My friend’s experience suggests this simple solution for any lawyer worried about having enough business: pick up the phone! The teachings of my father many years ago come to mind. When the phone rings, and you respond, you will be hired. But, if you don’t respond, you won’t be hired. This is similar to the adage that if you don’t swing the bat, you can’t hit the ball.
Marketing efforts are designed to make people aware of you and to encourage them to call. But all the effective marketing in the world won’t make up for calls missed or not promptly returned. Service is fundamental. If clients want you, it’s because of the quality service you can and should provide. If you’re there right from the start it shows what you will do going forward.
I wrote recently about the great chasm between lawyer supply and demand for legal services. I suggested that this is an age-old problem only because many lawyers are courting a very small market segment, the large companies of the world. The bulk of the consuming public has less ability to pay but still great need. And the Bar hasn’t yet figured out how to incentivize lawyers to serve this need.
But perhaps the real issue is not so much the supply, but rather the lack of service provided by lawyers. The following several instances were reported to me from one who had repeated unpleasant interactions with lawyers. It’s a shame that she had more than one such experience, but most people can identify with what happened to her.
"When we needed an immigration attorney," she says, "only one returned our calls of inquiry from the several my husband called locally. When we were looking for a lawyer for wills and other family matters recently, only one was interested in the bread and butter stuff we needed addressed." She continues by making the further observation, "Instead of using a lawyer, we used a ‘non-lawyer’ for our house sale; she was very efficient." She concludes that "… as consumers, we see the ‘lawyer’ crisis differently!."
Lawyers get a bad rap deservedly in too many instances!
Today Ed revisits a topic he discussed a few months ago. This week’s clip will have you consider answer 2 important questions: What can you gain by hiring a new person, and how much will it cost?
For the 2013 academic year, law school admissions were headed for a 30-year low, a decline driven by student worries about rising tuition, debt load and unemployment after graduation. Potential law students increasingly understand that today it is a fool’s gamble to spend many thousands of dollars in the hope of getting a well-paying job at the end of three years, and as they pursue other careers the legal profession will shrink.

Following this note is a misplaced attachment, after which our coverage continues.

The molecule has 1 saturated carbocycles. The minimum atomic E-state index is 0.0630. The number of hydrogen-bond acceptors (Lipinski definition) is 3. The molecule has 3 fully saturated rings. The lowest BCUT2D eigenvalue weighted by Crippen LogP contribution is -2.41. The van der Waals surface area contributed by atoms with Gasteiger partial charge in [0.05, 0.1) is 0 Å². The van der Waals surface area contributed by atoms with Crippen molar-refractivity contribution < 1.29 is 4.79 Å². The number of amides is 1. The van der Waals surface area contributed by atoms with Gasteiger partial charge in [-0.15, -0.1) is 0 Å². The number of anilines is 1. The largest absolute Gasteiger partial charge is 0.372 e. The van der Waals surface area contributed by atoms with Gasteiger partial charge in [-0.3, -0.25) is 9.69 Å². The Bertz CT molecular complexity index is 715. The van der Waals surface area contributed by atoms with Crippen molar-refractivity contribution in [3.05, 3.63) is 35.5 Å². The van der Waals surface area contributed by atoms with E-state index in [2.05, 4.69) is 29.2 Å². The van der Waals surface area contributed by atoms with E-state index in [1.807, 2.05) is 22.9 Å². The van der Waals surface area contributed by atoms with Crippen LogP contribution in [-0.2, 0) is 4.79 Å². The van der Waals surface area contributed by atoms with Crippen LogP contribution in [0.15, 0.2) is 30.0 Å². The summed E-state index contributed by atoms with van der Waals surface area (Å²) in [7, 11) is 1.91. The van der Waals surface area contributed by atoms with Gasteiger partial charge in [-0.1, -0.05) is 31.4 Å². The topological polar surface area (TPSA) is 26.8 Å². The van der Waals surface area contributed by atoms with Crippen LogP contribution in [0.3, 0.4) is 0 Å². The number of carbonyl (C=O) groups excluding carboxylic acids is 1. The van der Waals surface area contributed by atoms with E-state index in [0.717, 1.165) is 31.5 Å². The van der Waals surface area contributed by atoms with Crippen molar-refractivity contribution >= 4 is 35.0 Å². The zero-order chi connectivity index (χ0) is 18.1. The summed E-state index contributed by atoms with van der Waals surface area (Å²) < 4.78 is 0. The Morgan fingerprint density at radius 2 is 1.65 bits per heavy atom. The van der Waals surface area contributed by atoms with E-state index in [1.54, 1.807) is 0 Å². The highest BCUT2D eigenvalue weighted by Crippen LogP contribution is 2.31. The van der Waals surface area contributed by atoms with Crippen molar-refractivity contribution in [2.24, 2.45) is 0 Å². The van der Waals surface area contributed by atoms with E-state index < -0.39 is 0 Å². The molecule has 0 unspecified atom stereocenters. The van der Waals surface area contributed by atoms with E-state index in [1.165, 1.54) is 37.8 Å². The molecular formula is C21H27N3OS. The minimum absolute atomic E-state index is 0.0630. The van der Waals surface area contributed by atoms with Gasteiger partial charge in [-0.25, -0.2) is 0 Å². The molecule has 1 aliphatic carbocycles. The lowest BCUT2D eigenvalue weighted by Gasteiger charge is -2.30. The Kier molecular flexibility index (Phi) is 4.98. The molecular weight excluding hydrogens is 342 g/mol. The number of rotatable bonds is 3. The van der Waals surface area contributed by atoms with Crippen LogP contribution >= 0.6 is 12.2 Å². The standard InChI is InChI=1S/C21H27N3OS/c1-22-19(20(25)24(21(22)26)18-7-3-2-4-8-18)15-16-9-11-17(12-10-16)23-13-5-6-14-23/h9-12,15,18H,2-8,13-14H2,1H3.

Demographics present another way to reduce the supply of lawyers. There are more than 1.2 million lawyers in the United States, at least half of them sole practitioners and some 400,000 poised to retire by the year 2020. To suggest that this latter group should be treated differently from any other group in the organized bar would create allegations of ageism and prohibited discrimination. However, a metric that is applicable to all lawyers, such as “competence in professional skills,” is safer ground. Of course, if this metric also achieves the basic goal of reducing the number of lawyers, by implying that older lawyers are less competent to serve clients, so much the better.
The problem with this metric is that it is never applied uniformly. If we look at new lawyers, those who have been admitted to practice for three years or less, there will undoubtedly be many who are not “competent,” despite the fact that they have passed the bar exam. What is the competence metric for “older” lawyers? Do they have to pass another bar exam? If yes why should age be the factor that determines whether they have to take a new examination? If not, what might it be? There is no examination at anywhere in the time spectrum of a lawyer’s career that requires such an examination.
It is the rare lawyer who has not thought at some point, “My opponent is not very good.” Often this is another way of saying, “My opponent doesn’t seem very competent.” This is impressionistic only, but to be valid it must be applied throughout the entire career life cycle.
It is not accurate to automatically assume that older lawyers are more careless, have too many distractions and make too many errors leading to discipline. Young lawyers are closer to the teaching of the rules of professional conduct than are the older lawyers. But, that does not assure that all younger lawyers are competent to offer the advice they’re asked for … and, with MCLE, older lawyers generally keep their skills up. Regardless of lawyers’ ages, the majority of the complaints against the profession relate to careless dealings with clients… Age is not a determining factor in such a scenario.
What is the difference between Marketing and Selling, and how are both needed at your firm? This week, Ed shares his wisdom on these topics.